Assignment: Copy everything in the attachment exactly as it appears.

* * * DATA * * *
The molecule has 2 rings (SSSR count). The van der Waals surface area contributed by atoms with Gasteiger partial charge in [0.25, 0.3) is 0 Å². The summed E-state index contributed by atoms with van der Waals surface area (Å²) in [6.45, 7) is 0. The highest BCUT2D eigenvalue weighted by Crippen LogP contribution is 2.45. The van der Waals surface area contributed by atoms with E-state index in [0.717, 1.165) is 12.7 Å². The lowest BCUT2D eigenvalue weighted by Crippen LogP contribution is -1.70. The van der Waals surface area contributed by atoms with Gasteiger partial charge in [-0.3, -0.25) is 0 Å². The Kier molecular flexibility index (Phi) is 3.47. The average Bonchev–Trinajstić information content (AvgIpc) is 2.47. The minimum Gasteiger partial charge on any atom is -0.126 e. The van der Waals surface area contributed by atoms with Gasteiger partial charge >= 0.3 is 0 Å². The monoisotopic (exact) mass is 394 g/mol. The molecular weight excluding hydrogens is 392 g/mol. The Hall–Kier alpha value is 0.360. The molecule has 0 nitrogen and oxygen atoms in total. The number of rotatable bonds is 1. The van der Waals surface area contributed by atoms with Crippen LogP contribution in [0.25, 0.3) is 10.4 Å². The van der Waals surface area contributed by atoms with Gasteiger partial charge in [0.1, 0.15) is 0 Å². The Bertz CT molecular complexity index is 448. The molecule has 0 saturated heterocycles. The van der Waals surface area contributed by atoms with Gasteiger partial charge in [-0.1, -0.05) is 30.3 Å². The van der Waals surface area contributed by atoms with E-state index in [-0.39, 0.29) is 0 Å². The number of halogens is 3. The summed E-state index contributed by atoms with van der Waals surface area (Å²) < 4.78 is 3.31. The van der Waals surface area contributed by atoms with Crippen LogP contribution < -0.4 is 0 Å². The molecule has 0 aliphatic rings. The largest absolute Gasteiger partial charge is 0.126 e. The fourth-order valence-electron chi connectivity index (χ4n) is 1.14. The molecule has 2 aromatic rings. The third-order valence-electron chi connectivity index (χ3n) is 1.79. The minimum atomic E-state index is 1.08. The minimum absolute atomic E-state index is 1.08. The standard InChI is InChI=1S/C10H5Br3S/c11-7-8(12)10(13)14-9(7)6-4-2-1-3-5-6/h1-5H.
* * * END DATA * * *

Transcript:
The molecule has 2 rings (SSSR count). The van der Waals surface area contributed by atoms with Gasteiger partial charge in [0.25, 0.3) is 0 Å². The summed E-state index contributed by atoms with van der Waals surface area (Å²) in [6.45, 7) is 0. The highest BCUT2D eigenvalue weighted by Crippen LogP contribution is 2.45. The van der Waals surface area contributed by atoms with E-state index in [0.717, 1.165) is 12.7 Å². The lowest BCUT2D eigenvalue weighted by Crippen LogP contribution is -1.70. The van der Waals surface area contributed by atoms with Gasteiger partial charge in [-0.3, -0.25) is 0 Å². The Kier molecular flexibility index (Phi) is 3.47. The average Bonchev–Trinajstić information content (AvgIpc) is 2.47. The minimum Gasteiger partial charge on any atom is -0.126 e. The van der Waals surface area contributed by atoms with Gasteiger partial charge >= 0.3 is 0 Å². The monoisotopic (exact) mass is 394 g/mol. The molecular weight excluding hydrogens is 392 g/mol. The Hall–Kier alpha value is 0.360. The molecule has 0 nitrogen and oxygen atoms in total. The number of rotatable bonds is 1. The van der Waals surface area contributed by atoms with Crippen LogP contribution in [0.25, 0.3) is 10.4 Å². The van der Waals surface area contributed by atoms with Gasteiger partial charge in [0.1, 0.15) is 0 Å². The Bertz CT molecular complexity index is 448. The molecule has 0 saturated heterocycles. The van der Waals surface area contributed by atoms with Gasteiger partial charge in [-0.1, -0.05) is 30.3 Å². The van der Waals surface area contributed by atoms with E-state index in [-0.39, 0.29) is 0 Å². The number of halogens is 3. The summed E-state index contributed by atoms with van der Waals surface area (Å²) < 4.78 is 3.31. The van der Waals surface area contributed by atoms with Crippen LogP contribution < -0.4 is 0 Å². The molecule has 0 aliphatic rings. The largest absolute Gasteiger partial charge is 0.126 e. The fourth-order valence-electron chi connectivity index (χ4n) is 1.14. The molecule has 2 aromatic rings. The third-order valence-electron chi connectivity index (χ3n) is 1.79. The minimum atomic E-state index is 1.08. The minimum absolute atomic E-state index is 1.08. The standard InChI is InChI=1S/C10H5Br3S/c11-7-8(12)10(13)14-9(7)6-4-2-1-3-5-6/h1-5H.